Archive for the ‘Rants’ Category

Why I Won’t be Buying a Toyota Highlander - or Van de Kamp’s Fish Sticks

Monday, November 1st, 2010

Please do me a favor and watch these two ads, then read the post, below. I really want your opinion on this…

I’ve owned two Toyotas in my life. I don’t have anything against Toyotas. But I won’t be buying any car that is advertised with a bratty kid looking up from his video game and saying “I don’t tolerate dorkiness very well. Yet my parents cart me around in a car that says ‘Hi, we’re the geek family.’” The tag line spoken by the kid at the end: “Just because you’re a parent, doesn’t mean you have to be lame.”

Oh, and the young man is walking around pontificating while his hard-working (but apparently lame) dad is working away in the driveway, washing the “dorky” family car.

I know it’s just an ad. But as a parent, I’m wondering… Does Toyota think I’m so worried that my kid won’t think I’m cool that I’ll buy a vehicle because our dear little children “don’t tolerate dorkiness very well”? Give me a break.

Somebody needs to tell Toyota and its ad agency to give the Little Prince a bit less video-game time and to introduce him to a bucket of water and a sponge.

Then there’s the ad for Van de Kamp’s fish sticks. The adorable-looking little girl says to her mother, who just served her fish sticks: “What is this, minced? You feed me minced? You ever catch a minced fish?” After Mom switches to another brand, the little cherub says “This is more like it.”

What scares me the most? The fact that Toyota and Van de Kamp are probably having success with these ad campaigns — which says something about the current state of parenthood. Me? I’ll buy my cars and my fish elsewhere. What do you think of these ads?

Guest Post: Thanks, But My Tween Will Pass on the Hooker Heels and Makeup

Friday, October 15th, 2010

Today’s guest blogger, Jennifer Smith, is mom to a tween girl and a teen boy. She’s a proponent of university-model schools (I want to ask her to blog about that, too!), a world traveler and a freelance writer and editor. Thanks for your post, Jennifer.

Whose job is it to help my 12-year-old daughter make important wardrobe choices? Everyone is eager to help. The malls are selling grown-up mystique to 12-year-olds faster than I can say, “How about a cute t-shirt under

Magazines and television ads and shows are “helping,” suggesting our kids can be tomorrow’s big pop stars if they dress and move a certain way. And many of the other girls are pressuring those who dress less “cool” to
dress older.

One day recently, I heard a young fashionista ask another tween girl, “Where did you get that shirt?” After the reply that the girl bought the shirt at a nearby children’s store, the fashionista rasped back saucily, “Oh, I thought so.” Sounds harmless enough to a parent, but for a fragile tween, that’s enough to make her want to burn everything in her closet!

Maybe a better question than whose job it is to help my daughter (i.e., market tween fashion to her) is, “Who is going to help my daughter make wise decisions about the way she dresses?” My answer? Her mom. No one else is going to help her navigate these decisions as honestly and carefully as I will. Not her friends, not the other tweens out there wearing full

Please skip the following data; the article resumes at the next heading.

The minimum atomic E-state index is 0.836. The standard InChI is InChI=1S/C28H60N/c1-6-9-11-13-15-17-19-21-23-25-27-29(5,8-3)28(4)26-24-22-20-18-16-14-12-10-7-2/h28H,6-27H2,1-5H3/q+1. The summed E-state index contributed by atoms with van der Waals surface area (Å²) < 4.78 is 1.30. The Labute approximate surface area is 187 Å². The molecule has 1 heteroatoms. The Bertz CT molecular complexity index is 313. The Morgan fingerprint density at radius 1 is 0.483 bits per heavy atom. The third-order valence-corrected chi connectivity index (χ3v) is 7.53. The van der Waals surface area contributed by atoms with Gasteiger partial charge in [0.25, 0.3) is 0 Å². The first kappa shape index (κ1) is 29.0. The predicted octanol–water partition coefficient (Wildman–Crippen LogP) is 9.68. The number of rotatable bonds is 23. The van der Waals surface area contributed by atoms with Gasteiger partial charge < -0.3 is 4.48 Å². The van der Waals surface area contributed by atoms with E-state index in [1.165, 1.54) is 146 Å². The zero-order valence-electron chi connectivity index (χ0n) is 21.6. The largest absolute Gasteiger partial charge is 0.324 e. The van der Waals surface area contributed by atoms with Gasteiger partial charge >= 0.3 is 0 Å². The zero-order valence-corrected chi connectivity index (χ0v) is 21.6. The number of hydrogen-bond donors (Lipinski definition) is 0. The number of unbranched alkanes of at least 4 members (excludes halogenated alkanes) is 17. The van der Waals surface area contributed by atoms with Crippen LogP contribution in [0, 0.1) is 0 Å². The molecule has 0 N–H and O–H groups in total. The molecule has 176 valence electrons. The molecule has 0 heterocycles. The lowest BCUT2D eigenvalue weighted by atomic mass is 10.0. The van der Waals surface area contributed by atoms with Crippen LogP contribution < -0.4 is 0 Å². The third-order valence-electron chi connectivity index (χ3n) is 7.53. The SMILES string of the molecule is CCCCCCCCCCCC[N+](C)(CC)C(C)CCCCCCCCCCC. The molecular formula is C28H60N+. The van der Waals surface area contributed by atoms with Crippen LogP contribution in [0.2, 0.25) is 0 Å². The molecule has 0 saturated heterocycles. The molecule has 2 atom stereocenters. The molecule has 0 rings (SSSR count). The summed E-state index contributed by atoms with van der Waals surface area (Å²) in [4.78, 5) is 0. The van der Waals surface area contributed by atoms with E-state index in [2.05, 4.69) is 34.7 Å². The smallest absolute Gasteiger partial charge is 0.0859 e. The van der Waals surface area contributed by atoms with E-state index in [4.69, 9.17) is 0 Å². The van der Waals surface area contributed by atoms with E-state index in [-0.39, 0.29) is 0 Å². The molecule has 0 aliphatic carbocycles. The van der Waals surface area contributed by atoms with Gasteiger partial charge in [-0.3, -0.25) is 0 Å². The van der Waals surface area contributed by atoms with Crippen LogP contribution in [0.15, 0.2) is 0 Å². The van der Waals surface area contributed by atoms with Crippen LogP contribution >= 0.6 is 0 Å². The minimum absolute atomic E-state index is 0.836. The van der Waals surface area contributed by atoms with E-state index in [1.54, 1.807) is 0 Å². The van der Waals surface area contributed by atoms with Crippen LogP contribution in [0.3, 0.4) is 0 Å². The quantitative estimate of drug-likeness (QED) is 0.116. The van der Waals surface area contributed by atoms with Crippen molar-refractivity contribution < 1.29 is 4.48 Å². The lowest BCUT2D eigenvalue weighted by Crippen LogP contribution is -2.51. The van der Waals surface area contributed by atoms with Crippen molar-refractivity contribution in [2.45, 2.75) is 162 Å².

makeup, hooker heels and skirts cut up to “there,” and certainly not the media.

No one else is going to be honest with her about the pitfalls of dressing too old too soon. With all the messaging encouraging girls to grow up fast, I want my daughter to have time and freedom to enjoy being a girl, playing sports and acting goofy with her friends.

That doesn’t mean she has to dress frumpy; I just don’t want her to dress “sexy,” for crying out loud! There’s plenty of time to grow up, but once those child years are lost, they can
never be regained.

Let’s be parents and take back our right to say “no” to anything that steals the innocence of our girls, including their wardrobe choices. Our “no” to growing up too fast and dressing too maturely is just a “yes” to so many other good things our kids need to be doing right now.

All Sexed Up For 8th Grade Graduation?

Wednesday, June 23rd, 2010

Last night we attended our son’s promotion from middle school. It was a wonderful evening, and we loved seeing so many kids that we’ve known for years — some since they were in diapers.

With 380+ kids in the 8th grade class, we saw a little bit of everything when it came to fashion. And let me be very clear, given what I’m about to say: The vast majority of kids followed the dress code that was distributed to parents on three different occasions.

But — and I’m not exaggerating here — about 10 percent of the girls looked like Vegas hookers, complete with stripper heels. We’re talking skin-tight dresses (with spandex to make them even more revealing), some strapless, at a length that barely covered their assets.

What are these parents thinking? Have they abdicated all authority over what their children do? Are they afraid to say no? Are some of the moms so hell-bent on having a daughter who’s part of the in crowd that they allow (or even encourage) her to dress like she’s about to slither around a pole at a sleazy bar?